The man accused of spreading a toxic pool cleaner along part of Karluk Street where homeless people camp has, on Friday, been charged with three Class A misdemeanors from the June incident.

Ron Alleva faces charges of reckless endangerment, pollution of land/air/water and unauthorized pesticide distribution, according to charging documents.

Court records say Alleva, the owner of nearby Grubstake Auction Co, admitted to Anchorage police that he told his employees to sprinkle chlorine bleach powder on the ground between Third and Fourth Avenues.

The area is often occupied with homeless individuals who receive services from Bean’s Café and Brother Francis Shelter.

Grubstake Auction is located along the same block and Alleva has long expressed concern about a problem he says the homeless have created in the area, including trespassing and other crimes. He was also upset over large amounts of garbage, including syringes, used condoms and fecal matter on and around his property.

On June 6, Grubstake Auction Co. employees spread approximately 75 gallons of pool cleaner Zappit.

According to charging documents, Alleva claimed that he had spoken with the Municipality of Anchorage about cleaning up the area and that he was given permission to sprinkle the powder.

Muni officials denied the claim and a review of the Department of Environmental Conservation records show that neither Alleva nor Grubstake Auction Co., were authorized to distribute Zappit.

The state says the Environmental Protection Agency has designated Zappit hazardous substance. The dry granules are a form of chlorine concentrate at least 70 percent chlorine.

According to court documents, typical household chlorine cleaners typically contain between 5 percent and 6 percent chlorine.

The documents also highlighted the warnings that come with using Zappit: Danger; highly corrosive; causes irreversible eye damage and skin burns; may be fatal if swallowed. It is a violation of federal law to use his product in a manner inconsistent with its labeling. 

Anchorage Police Department, Anchorage Fire Department and the Hazardous Materials Unit responded to the area. AFD treated an individual with potential exposure to the hazardous substance, who had bleach stains on their jacket. The individual was evaluated to ensure he did not sustain any harm from the Zappit.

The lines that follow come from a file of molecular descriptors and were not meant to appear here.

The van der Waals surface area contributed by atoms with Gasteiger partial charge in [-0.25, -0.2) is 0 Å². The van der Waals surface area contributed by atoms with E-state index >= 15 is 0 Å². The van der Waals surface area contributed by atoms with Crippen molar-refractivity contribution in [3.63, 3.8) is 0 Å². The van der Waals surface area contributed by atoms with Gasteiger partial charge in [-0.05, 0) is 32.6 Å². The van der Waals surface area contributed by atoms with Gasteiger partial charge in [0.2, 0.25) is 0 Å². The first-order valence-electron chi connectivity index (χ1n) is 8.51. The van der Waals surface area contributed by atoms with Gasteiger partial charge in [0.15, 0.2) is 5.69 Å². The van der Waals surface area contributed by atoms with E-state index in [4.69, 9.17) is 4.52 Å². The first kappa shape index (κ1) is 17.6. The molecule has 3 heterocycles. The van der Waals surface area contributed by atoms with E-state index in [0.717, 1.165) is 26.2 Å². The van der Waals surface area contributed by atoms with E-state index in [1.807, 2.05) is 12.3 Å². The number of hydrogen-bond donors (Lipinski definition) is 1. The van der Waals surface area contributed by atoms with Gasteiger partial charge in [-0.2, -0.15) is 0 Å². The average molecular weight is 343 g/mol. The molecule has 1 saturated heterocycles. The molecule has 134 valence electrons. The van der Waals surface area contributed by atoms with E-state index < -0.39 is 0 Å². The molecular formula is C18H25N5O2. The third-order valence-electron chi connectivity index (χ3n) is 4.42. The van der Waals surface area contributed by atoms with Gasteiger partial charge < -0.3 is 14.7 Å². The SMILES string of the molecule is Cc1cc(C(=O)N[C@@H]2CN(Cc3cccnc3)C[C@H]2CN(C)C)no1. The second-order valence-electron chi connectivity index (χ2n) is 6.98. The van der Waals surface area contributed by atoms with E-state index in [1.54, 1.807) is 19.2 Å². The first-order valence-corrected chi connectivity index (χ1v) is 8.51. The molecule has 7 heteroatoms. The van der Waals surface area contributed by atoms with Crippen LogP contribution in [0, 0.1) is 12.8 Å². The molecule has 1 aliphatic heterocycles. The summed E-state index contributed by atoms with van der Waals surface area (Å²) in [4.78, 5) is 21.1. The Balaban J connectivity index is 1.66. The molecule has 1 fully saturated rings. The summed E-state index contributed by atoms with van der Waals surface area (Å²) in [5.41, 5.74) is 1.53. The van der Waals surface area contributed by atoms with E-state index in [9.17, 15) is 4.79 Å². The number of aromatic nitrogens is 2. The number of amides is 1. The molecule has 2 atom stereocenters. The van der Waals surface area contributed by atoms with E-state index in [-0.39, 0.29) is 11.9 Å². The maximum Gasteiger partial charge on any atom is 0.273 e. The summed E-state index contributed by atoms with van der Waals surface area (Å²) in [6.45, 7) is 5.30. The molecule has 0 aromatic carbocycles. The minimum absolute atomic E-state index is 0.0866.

“When improperly mixed with water Zappit off-gasses a hazardous vapor that could cause severe injury. Due to the toxic nature of Zappit, the Hazardous Materials United initiated cleanup immediately to prevent any further spreading of the product and prior to rainfall to prevent the product off-gassing and from running off into the story trains,” court documents said.

The state says that 1,403 pounds of contaminated material was removed and fit into five drums.

Bean’s Café was built in 1985. The lot occupied by Grubstake Auction Co was purchases by Alleva in 1993.

Earlier this summer, the Operators of Bean’s Café and the Brother Francis Shelter claimed in court that Alleva’s action regarding homeless people in the area constitute assault but local judges disagreed.

Superior Court Judge Andrew Guidi denied a temporary restraining order last week sought by Catholic Social Services and Bean’s against Grubstake Auction Co. owner Ron Alleva.

KTVA reached out to Alleva for comment about the charges filed against him but our requests have not been returned.

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